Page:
Groups Endorse Edo Guber Aspirant, Praise His COVID-19 Relief Efforts – The Tide

The implementation and distribution of the Federal Government’s Social Investment Programme (SIP) fund has failed, Senate President, Dr Ahmad Lawan and Speaker, Hon Femi Gbajabiamila have said.
The SIP has gulped over N2trillion since 2016 when the special intervention fund was created as annual budgetary allocation targeted at the poor.
The sum of N500billion was provided in the budget every year since 2016.
Also, in the wobbly 2020 budget, the sum of N500billion was voted for the SIP.
Lawan and Gbajabiamila spoke, yesterday, when they met with the Minister of Humanitarian Affairs, Disaster Management and Social Development, Hajia Sadiya Umar Farouq and some top officials of the ministry.
The Senate President and Speaker House of Representatives lamented that the fund has failed to reach those for who it was created.
The National Assembly presiding officers called for the immediate review of the implementation of the fund for it to achieve its intended purpose.
The meeting, according to a statement by the Special Adviser (Media) to the Senate President, Ola Awoniyi, in Abuja, was attended by the Deputy Senate President, Ovie Omo-Agege, Deputy Speaker, Hon Idris Wase and some other principal officers and members from both Chambers.
According to the statement, the meeting was convened by the leadership of the National Assembly against the backdrop of the ongoing Federal Government intervention initiatives aimed at reducing the impact of the Coronavirus pandemic on the most vulnerable Nigerians.
During the meeting, according to the statement, Lawan and Gbajabiamila made it abundantly clear that the SIP which was established in 2016 under the Presidency, but which is now under the Ministry of Humanitarian Affairs, needed a reform to make it more efficient and effective.
Lawan said: “The National Assembly is very much interested in the current intervention initiatives of the ministry particularly with respect to the disbursement aimed at assuaging the plight of the poorest of the poor in Nigeria against COVID-19.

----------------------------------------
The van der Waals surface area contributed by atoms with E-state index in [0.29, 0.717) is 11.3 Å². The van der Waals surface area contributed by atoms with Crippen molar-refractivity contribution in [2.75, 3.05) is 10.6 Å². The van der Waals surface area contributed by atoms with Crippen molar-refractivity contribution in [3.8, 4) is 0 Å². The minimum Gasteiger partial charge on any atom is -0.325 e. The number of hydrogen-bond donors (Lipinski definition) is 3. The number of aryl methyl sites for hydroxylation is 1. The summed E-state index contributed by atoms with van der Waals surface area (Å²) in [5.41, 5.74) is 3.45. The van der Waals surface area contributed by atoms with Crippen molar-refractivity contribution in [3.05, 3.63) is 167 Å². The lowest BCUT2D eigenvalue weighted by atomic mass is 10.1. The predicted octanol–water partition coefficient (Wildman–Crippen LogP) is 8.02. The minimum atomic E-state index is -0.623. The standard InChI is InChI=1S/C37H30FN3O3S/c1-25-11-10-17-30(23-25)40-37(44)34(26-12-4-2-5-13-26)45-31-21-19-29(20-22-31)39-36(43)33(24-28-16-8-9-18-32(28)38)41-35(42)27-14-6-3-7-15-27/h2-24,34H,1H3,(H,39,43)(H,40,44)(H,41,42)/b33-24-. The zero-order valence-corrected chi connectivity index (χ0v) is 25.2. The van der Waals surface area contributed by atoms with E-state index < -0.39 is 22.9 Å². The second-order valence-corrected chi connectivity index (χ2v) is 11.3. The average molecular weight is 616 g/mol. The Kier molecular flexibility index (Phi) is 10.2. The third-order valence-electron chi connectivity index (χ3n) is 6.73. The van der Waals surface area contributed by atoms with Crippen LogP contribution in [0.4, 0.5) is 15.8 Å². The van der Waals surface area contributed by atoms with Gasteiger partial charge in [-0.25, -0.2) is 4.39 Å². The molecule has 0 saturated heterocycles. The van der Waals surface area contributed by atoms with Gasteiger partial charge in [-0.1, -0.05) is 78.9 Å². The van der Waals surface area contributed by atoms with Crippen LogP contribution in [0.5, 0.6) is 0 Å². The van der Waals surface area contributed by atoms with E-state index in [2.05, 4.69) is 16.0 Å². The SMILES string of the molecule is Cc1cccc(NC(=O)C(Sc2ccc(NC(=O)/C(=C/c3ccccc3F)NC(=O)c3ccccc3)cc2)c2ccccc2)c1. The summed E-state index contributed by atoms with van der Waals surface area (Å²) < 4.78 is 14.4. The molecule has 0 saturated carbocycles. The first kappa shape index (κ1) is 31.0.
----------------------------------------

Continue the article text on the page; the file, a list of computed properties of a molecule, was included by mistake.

“We feel that we need to work together with you to ensure that there is effectiveness, there is efficiency, that those who are supposed to benefit, benefit directly.”
The Senate President said the National Assembly is concerned about the conditions and guidelines for the intervention programmes which are specifically directed at the most vulnerable Nigerians.
“When for example, some conditions are set, that those who will benefit will have to go online, through the internet or BVN (Bank Verification Number) and the rest of it.
“I want to tell you that the majority of those who are supposed to benefit have no access to power. They have no access to Internet. They have no bank account, so no BVN.
“In fact, many of them don’t even have phones and these are the poorest of the poor. Yet, some of the conditions or guidelines which you set inadvertently leave them out,” Lawan said.
The Senate President said the poorest of the poor have not been sufficiently captured by the programme.
“We believe that when we work together, the Executive side of government and the National Assembly as representatives of the people, we will be able to reach much more of these people who are in serious distress even before the Coronavirus.
“Now with Coronavirus, they need our attention more than ever before. The time has come that we review the ways and manner we use to deliver the services under the SIP to Nigerians.
“We need to be better in terms of strategy for delivery and definitely, what we have been doing in the past cannot deliver exactly what will solve the challenges of the most ordinary and most vulnerable Nigerians.
“So, we need to put on our thinking cap and work out some strategies on how to identify the poorest persons in Nigeria. I think we have not been able to reach far out there to get them properly captured,” Lawan said.
Gbajabiamila, on his part, told the minister that she is right now in the eye of the storm because all eyes are on her.
“Your job right now, is probably the most important as we speak, because you are saddled with the responsibility of alleviating ‘poverty’ or the hardship, due to no fault of anyone, being thrust upon Nigerians.
“I know that you came into a system, or you met a system that has nothing to do with you, but what we will be asking you to do is for you to change that system.
“When you walk into a system, no system is 100 perfect. The word reform is something we use all the time, and this is the one time when that word reform must be used in the truest sense of that word.
“The questions are going to be asked, how do you come about your list, how comprehensive is your distribution list? What are the parameters? What is the geographical spread? So these are tough questions that are going to be asked but I want you to look at them as frank questions that we need to ask.
“If you really want to define the meaning of representation, if that was being practiced in the real meaning of representation, then we shouldn’t be here.
“Because all the questions we want to ask, we should already have the answers. We should be providing those answers to the Nigerian people we represent.

Print Friendly, PDF & Email

Leave a Reply

Skip to toolbar